Saturday, September 27, 2014

26th Sunday Year A (Gospel: Matthew 21:28-32) For the forgiveness of sins

I am 16 years a priest this year.  It has been the greatest privilege of my life, although not an easy one, but by God’s grace I am still here.  Ever since I was ordained there is one line in the mass which always strikes me more than any other. It’s the line where the priest holds the chalice in his hands and he says, ‘This is the cup of my blood.  It will be shed for you and for all for the forgiveness of sins…’ The priest is repeating the words of Jesus at the last supper. That phrase is what explains the whole mass: ‘for the forgiveness of sins.’

We are used to the idea that Jesus becomes present in the form of bread and wine in each mass.  It is not something we understand, but we believe it.  And although we believe it, I think we can often forget the reason why.  This line of the mass is absolutely central to what it’s all about, the forgiveness of sins.  This is why God the Son took on human flesh and came into our world as a human being, to teach us about God, about what our life is about and to sacrifice himself for us, for the forgiveness of sins.

When you think about it, sin must be pretty serious and the consequences of it must be very serious, if God the Father allowed Jesus to take on human flesh and then come to such a bloody end.  What would cause God to do such a thing? The reason is the seriousness of sin and the fact that the human race was in danger of being lost through its own sinfulness.  What do we mean by being ‘lost’? It means we could no longer reach the happiness that God intended for us, which we call heaven. Can you imagine what it would be like if we believed there was no happiness after death, nothing to look forward to, nothing to give us hope? That is what sin meant. Eternal death.

The Jewish people found it almost impossible to accept the idea that God would become man anyway; the same with the Muslims.  In fact the Muslims consider the idea that God would become man blasphemy.  They say it is impossible.  So if God permitted this to happen there must have been a really serious reason for it.  There was, the forgiveness of sins.  We could not take away our own sins; God was the only one who could do this for us.  What would you not do for your own children if you thought they were about to ruin their own life and their possibility of happiness? I’m sure most parents would do just about anything.  This is what the Lord has done for us, his children.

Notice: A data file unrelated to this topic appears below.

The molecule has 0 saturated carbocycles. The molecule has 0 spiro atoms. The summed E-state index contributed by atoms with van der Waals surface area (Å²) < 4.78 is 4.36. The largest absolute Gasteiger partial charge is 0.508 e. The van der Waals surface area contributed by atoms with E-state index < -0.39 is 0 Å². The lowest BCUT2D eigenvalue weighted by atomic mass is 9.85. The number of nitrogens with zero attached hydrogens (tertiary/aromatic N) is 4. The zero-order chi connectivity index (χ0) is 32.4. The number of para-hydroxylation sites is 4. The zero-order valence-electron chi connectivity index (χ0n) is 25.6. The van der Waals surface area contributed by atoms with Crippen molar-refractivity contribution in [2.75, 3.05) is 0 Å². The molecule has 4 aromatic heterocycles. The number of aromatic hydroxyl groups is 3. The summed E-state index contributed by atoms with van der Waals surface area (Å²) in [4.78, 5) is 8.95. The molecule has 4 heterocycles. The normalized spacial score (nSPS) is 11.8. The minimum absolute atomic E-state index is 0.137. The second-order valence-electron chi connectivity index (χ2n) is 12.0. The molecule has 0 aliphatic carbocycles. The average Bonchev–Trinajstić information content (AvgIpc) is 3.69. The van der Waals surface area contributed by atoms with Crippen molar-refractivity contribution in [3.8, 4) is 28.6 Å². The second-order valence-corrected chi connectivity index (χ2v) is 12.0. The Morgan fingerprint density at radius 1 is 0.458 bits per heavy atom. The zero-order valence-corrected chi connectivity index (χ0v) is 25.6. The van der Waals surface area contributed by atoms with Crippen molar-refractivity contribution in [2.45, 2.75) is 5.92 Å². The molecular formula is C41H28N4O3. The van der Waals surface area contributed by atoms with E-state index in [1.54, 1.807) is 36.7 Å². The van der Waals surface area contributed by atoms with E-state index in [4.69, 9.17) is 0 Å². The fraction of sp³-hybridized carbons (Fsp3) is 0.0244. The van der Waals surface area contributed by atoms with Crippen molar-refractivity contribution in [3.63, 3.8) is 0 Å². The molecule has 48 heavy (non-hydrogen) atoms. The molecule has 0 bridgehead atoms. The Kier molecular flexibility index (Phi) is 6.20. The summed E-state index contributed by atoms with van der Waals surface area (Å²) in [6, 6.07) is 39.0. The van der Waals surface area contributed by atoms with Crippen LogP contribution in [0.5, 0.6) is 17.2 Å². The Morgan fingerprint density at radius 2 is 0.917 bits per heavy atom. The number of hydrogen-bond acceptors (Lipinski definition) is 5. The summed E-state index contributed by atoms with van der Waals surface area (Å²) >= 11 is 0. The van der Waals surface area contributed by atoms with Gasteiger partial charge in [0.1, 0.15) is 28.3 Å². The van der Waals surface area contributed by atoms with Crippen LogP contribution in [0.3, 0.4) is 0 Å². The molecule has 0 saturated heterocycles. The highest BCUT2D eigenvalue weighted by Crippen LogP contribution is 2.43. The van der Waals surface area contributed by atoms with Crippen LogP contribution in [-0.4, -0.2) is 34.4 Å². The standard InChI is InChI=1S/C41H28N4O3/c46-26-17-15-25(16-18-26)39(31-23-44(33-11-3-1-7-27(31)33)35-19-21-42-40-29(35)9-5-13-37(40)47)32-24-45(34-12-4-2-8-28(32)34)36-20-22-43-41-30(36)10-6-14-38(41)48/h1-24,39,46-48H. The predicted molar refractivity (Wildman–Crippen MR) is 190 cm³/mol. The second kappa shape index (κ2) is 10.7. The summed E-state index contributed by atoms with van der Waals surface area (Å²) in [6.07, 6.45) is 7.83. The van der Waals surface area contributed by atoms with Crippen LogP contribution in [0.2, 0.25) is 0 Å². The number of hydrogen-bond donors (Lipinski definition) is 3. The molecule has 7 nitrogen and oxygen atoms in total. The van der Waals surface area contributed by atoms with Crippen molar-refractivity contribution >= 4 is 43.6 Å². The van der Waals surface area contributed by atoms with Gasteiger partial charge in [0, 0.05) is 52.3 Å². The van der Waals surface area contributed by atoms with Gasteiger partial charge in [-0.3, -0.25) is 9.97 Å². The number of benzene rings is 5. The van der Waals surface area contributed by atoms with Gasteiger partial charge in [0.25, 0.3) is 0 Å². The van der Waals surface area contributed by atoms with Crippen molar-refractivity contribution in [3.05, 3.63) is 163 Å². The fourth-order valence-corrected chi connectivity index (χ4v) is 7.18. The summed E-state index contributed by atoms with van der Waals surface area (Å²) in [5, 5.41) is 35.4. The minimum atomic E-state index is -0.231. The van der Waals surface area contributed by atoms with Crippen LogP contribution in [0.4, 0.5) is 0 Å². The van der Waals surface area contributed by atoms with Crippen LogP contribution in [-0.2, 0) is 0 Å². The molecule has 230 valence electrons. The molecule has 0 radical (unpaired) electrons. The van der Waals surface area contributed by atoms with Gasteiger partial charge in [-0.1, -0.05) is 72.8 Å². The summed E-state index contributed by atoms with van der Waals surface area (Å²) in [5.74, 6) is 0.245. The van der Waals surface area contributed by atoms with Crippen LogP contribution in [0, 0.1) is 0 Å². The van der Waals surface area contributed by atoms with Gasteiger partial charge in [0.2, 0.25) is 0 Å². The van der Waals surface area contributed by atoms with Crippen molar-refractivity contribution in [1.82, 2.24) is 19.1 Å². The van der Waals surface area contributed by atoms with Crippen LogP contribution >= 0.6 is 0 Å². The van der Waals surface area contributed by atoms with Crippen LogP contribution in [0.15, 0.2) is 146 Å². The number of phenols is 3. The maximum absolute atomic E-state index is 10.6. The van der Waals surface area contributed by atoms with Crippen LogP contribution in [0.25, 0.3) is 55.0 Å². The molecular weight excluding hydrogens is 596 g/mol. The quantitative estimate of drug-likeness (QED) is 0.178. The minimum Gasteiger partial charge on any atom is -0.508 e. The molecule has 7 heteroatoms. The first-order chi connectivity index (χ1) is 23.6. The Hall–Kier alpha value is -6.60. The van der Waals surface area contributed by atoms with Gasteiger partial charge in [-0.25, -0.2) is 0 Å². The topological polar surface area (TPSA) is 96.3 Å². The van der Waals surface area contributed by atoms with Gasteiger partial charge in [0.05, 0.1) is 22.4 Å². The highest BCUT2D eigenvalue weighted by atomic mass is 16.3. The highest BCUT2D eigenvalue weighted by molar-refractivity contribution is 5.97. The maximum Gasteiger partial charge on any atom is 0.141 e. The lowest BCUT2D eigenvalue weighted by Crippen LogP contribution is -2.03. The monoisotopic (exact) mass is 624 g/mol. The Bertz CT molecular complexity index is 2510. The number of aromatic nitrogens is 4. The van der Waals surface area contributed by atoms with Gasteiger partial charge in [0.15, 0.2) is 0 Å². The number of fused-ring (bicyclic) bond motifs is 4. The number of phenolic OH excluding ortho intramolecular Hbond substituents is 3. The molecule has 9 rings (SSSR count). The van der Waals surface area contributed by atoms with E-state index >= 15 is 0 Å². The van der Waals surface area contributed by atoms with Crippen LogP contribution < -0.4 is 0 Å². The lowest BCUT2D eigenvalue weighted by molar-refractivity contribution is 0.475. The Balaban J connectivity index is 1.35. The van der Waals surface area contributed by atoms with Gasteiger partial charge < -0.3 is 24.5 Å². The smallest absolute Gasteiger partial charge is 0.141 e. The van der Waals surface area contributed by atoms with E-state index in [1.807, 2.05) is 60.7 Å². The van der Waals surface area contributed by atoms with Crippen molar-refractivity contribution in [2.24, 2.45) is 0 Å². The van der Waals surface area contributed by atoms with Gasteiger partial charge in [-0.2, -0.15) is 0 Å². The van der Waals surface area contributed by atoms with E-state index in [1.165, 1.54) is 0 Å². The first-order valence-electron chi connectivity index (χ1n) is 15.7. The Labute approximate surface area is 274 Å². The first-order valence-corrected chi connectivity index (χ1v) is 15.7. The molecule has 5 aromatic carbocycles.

In some ways we have lost a sense of what sin is and it really comes down to two things.  Either we have no idea of how much damage our sins can do to ourselves, or the mass, which is the sacrifice of Jesus to the Father, is meaningless, a total waste of time. 

When people come to me for confession, people frequently say, ‘It’s three months or three years since I was at confession, but I haven’t really sinned.’  I haven’t sinned.  They might as well say, ‘The mass isn’t necessary father.  Jesus was wasting his time.’  That is really what we are saying if we think we have no sins.

Obviously I am exaggerating to make a point, but I think you see what I’m getting at.  We have become used to sin, so used to it that it no longer occurs to us that there’s anything wrong with it.  The TV and cinema have made us dull to sin, because everything is seen as acceptable.  Yet if we read the teachings of Christ, the commandments of God, we hear something very different.  God tells us that it is wrong to kill, to steal, to commit adultery, to lie.  It is wrong to misuse the name of Jesus, to ignore God.  This is what God teaches us.  This is why we keep reading the Scriptures each week, to remind us of what God is teaching us, which is very different to what the world around us teaches us.

What is so important about confessing our sins is that it is a way of acknowledging that we are sinners and always in need of God’s mercy.  We confess whatever sins we can remember and these are like a representation of our sins, because we can never know them all, but that’s not important.  What is important is that we continually come before God asking for his mercy and thanking him for his mercy.

However, we have also come to see confession as unnecessary, or even a burden that the Church has told us we need.  It is not a burden, but rather one of the  beautiful gifts that God has given us to help us remember what He has done for us and to give us new courage, new strength.

Satan has managed to convince us that it is outrageous that the Church tells us we should confess to a priest.  Why should I have to confess to a priest, and a priest who is probably no better than I am?  I can just tell God I’m sorry myself. Yet it is God who gave us this extraordinary gift, so that we could be reconciled to him and so that we can be healed.

If we want to see less evil in the world and an improvement in the way our society is going, then we must begin by repenting ourselves. I have to begin with myself. We must be reconciled to God ourselves first and the way to do that is by confessing our sins.

The holy sacrifice of the mass is what happened on Calvary. Each time we celebrate it we become present to this extraordinary event where God the Son is offered to God the Father. It is God’s gift to us, so that we can be free from sin, so that we can reach the happiness that the Father wants for us. 
This is the chalice of my blood, which will be poured out for you and for many, for the forgiveness of sins.’

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